Ukraine denies rebel claim of swap plan to free ‘Russian troops’

Russia admits two captives were soldiers, but but says they had left military

Ukraine has denied it is preparing a prisoner swap that would see two alleged Russian special forces soldiers return home, after a separatist leader in eastern Ukraine said he and a Kiev envoy were seeking ways to free the pair.

"Now the question of a swap is being looked at, and they are included as a top priority," said Igor Plotnitsky, rebel leader in the Luhansk region, where the Russians were injured in a firefight and captured by Ukrainian troops on Saturday.

“On Monday and Sunday we worked on this issue, including with [Viktor] Medvedchuk. I think in the near future we’ll resolve this issue,” Mr Plotnitsky added.

Mr Medvedchuk is a Ukrainian businessman and politician with close ties to Russia, who has represented Kiev in talks with the rebels. He is a good friend of Russia's president Vladimir Putin, who is godfather to his daughter.


Luhansk rebels claimed the two men captured were local militia members, despite their detailed admission on video that they were special forces officers from Russian military intelligence, based in the Volga river city of Togliatti.

Over 6,000 dead

Ukraine says their capture gives the lie to Mr Putin’s claim that his forces are not helping rebels in the east, where more than 6,100 people have been killed and well over one million displaced since fighting erupted 13 months ago.

Officials in Kiev insist the men, named as Alexander Alexandrov and Yegveny Yerofeyev, will be tried for terrorism, and no prisoner swap is envisaged.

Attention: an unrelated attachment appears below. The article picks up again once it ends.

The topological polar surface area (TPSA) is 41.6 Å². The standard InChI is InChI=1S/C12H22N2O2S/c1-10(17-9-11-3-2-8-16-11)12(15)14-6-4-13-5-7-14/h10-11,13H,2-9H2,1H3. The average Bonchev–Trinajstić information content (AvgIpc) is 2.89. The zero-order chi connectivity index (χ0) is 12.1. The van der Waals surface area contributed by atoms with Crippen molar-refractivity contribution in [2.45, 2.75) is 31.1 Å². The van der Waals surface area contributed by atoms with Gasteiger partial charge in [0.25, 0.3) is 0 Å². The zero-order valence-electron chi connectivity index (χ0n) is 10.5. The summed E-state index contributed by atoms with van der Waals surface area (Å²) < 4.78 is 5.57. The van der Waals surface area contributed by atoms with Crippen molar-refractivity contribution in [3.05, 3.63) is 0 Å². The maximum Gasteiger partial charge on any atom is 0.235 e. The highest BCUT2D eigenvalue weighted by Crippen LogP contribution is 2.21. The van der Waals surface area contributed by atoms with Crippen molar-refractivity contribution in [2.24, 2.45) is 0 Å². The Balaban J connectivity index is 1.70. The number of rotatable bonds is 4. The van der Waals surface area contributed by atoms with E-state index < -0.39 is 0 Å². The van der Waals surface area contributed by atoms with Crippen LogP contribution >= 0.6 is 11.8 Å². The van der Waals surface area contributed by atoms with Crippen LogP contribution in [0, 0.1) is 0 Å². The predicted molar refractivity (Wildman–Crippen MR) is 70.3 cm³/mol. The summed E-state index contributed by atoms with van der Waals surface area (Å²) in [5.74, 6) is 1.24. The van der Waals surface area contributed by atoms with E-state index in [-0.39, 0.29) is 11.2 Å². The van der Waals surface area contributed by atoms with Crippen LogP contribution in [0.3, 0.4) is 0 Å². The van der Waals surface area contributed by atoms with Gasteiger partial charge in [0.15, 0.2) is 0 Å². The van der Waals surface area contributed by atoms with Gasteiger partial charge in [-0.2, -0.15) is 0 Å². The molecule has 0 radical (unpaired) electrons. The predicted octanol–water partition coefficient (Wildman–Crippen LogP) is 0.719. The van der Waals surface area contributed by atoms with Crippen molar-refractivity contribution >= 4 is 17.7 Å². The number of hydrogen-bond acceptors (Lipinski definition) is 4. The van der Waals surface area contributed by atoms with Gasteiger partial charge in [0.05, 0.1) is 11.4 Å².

“The question of an exchange or handover is not being considered at this stage,” said Markian Lubkivskyi, a senior adviser in Ukraine’s security service.

“We haven’t received any request from officials at the Kremlin [or] officially from the Russian Federation, regarding the detained servicemen,” he added.

Igor Konashenkov, a Russian defence ministry spokesman, said Mr Alexandrov and Mr Yerofeyev “were not current servicemen of the Russian armed forces at the time of their capture on May 17th”.

He admitted, however, that “they really did serve in a unit of the Russian armed forces and have military training”.

Maj-Gen Konashenkov did not say when the pair had left the military, and claimed they were captured on Sunday – not Saturday as reported by Ukraine.

Several accounts have emerged in recent months of Russian soldiers being ordered to resign from the military just before being sent to Ukraine, apparently so that officials can, if necessary, insists that they are mere “volunteers”.

Representatives of Amnesty International and the Organisation for Security and Co-operation in Europe visited the prisoners yesterday in Kiev, where they are being treated for bullet wounds.

Mr Yerofeyev said he wanted his relatives to know “that everything is fine with me. I’m alive and well.”

Daniel McLaughlin

Daniel McLaughlin

Daniel McLaughlin is a contributor to The Irish Times from central and eastern Europe